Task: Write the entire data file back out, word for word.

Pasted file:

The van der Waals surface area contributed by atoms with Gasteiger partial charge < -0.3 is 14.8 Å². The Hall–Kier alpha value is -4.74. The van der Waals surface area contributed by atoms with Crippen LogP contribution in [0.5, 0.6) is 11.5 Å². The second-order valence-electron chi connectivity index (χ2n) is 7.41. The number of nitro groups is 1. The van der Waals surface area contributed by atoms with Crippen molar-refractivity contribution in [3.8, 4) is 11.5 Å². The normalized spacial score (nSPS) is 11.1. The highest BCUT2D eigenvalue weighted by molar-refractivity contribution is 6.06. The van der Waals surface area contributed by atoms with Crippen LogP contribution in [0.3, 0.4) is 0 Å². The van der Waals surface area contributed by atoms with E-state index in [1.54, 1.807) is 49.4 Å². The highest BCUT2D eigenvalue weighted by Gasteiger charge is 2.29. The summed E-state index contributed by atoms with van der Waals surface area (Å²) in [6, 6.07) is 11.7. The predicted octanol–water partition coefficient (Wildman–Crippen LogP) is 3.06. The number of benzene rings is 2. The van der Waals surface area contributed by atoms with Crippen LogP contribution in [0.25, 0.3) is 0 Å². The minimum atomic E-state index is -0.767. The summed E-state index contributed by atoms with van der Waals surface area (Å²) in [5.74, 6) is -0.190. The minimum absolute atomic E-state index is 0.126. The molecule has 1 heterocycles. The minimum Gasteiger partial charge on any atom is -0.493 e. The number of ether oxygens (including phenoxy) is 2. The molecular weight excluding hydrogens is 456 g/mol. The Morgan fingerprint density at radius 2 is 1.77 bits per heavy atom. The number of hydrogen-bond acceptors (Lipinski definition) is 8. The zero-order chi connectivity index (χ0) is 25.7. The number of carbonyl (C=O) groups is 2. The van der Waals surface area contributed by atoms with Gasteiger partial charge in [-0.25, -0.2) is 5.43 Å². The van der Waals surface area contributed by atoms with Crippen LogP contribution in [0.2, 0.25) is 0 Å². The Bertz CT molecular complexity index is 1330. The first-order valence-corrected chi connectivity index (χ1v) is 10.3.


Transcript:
The van der Waals surface area contributed by atoms with Gasteiger partial charge < -0.3 is 14.8 Å². The Hall–Kier alpha value is -4.74. The van der Waals surface area contributed by atoms with Crippen LogP contribution in [0.5, 0.6) is 11.5 Å². The second-order valence-electron chi connectivity index (χ2n) is 7.41. The number of nitro groups is 1. The van der Waals surface area contributed by atoms with Crippen molar-refractivity contribution in [3.8, 4) is 11.5 Å². The normalized spacial score (nSPS) is 11.1. The highest BCUT2D eigenvalue weighted by molar-refractivity contribution is 6.06. The van der Waals surface area contributed by atoms with Crippen LogP contribution in [0.3, 0.4) is 0 Å². The van der Waals surface area contributed by atoms with E-state index in [1.54, 1.807) is 49.4 Å². The highest BCUT2D eigenvalue weighted by Gasteiger charge is 2.29. The summed E-state index contributed by atoms with van der Waals surface area (Å²) in [6, 6.07) is 11.7. The predicted octanol–water partition coefficient (Wildman–Crippen LogP) is 3.06. The number of benzene rings is 2. The van der Waals surface area contributed by atoms with Crippen LogP contribution in [0.25, 0.3) is 0 Å². The minimum atomic E-state index is -0.767. The summed E-state index contributed by atoms with van der Waals surface area (Å²) in [5.74, 6) is -0.190. The minimum absolute atomic E-state index is 0.126. The molecule has 1 heterocycles. The minimum Gasteiger partial charge on any atom is -0.493 e. The number of ether oxygens (including phenoxy) is 2. The molecular weight excluding hydrogens is 456 g/mol. The Morgan fingerprint density at radius 2 is 1.77 bits per heavy atom. The number of hydrogen-bond acceptors (Lipinski definition) is 8. The zero-order chi connectivity index (χ0) is 25.7. The number of carbonyl (C=O) groups is 2. The van der Waals surface area contributed by atoms with Gasteiger partial charge in [-0.25, -0.2) is 5.43 Å². The van der Waals surface area contributed by atoms with Crippen LogP contribution in [0.2, 0.25) is 0 Å². The Bertz CT molecular complexity index is 1330. The first-order valence-corrected chi connectivity index (χ1v) is 10.3.